Article Text

Secondary erythrocytosis following drugs used in rifampicin/multidrug-resistant tuberculosis: a retrospective cohort study
  1. Sirak Tesfamariam1,
  2. Amon Solomon Ghebrenegus2,
  3. Henok Woldu3,
  4. Ephrem Fisseha4,5,
  5. Gebremeskel Belai5 and
  6. Mulugeta Russom6,7,8
  1. 1Product Evaluation and Registration Unit, National Medicines and Food Administration, Asmara, Eritrea
  2. 2Hazhaz Zonal Referral Hospital, Asmara, Eritrea
  3. 3The Center for Health Analytics for National and Global Equity (C.H.A.N.G.E), Columbia, Missouri, USA
  4. 4Eritrean Air-Force Military Hospital, Asmara, Eritrea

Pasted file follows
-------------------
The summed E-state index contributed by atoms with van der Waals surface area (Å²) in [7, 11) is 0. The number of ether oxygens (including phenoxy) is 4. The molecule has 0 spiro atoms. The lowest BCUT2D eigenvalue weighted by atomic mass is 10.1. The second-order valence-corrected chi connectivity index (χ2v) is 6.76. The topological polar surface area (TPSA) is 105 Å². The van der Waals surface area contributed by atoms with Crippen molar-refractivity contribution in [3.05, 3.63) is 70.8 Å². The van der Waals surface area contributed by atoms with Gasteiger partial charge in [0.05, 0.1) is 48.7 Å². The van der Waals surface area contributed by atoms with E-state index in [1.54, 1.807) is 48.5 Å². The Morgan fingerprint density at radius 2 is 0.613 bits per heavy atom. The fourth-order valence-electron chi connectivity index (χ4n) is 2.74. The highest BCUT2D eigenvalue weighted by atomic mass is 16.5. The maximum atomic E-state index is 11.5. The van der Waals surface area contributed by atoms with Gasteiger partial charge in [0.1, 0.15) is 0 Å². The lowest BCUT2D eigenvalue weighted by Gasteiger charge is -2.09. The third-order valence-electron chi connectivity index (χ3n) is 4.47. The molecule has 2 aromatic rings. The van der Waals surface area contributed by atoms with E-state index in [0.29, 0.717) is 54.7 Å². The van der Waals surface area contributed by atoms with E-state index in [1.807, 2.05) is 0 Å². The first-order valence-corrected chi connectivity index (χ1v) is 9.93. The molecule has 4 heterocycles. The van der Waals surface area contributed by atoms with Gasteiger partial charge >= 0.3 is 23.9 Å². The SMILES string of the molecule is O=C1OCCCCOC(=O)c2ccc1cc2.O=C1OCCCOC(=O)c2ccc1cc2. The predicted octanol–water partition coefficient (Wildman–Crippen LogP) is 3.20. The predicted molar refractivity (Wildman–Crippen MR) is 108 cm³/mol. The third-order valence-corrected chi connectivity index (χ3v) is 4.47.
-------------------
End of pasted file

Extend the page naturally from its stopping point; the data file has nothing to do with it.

5. 5Merhano National Referral MDR-TB Hospital, Asmara, Eritrea
  6. 6Eritrean Pharmacovigilance Center, National Medicines and Food Administration, Asmara, Eritrea
  7. 7Department of Medical Informatics, Erasmus Medical Center, Rotterdam, Netherlands
  8. 8European Programme for Pharmacovigilance and Pharmacoepidemiology, University of Bordeaux, Bordeaux, France
  1. Correspondence to Sirak Tesfamariam; sirakino2015{at}gmail.com

Abstract

Background Multidrug-resistant tuberculosis (MDR-TB) drugs have never been associated with erythrocytosis. In Eritrea, however, several cases of incident erythrocytosis had been observed in the MDR-TB hospital. This study was aimed at exploring the association between MDR-TB drugs and secondary erythrocytosis, characterising the cases, and identifying other possible risk factors.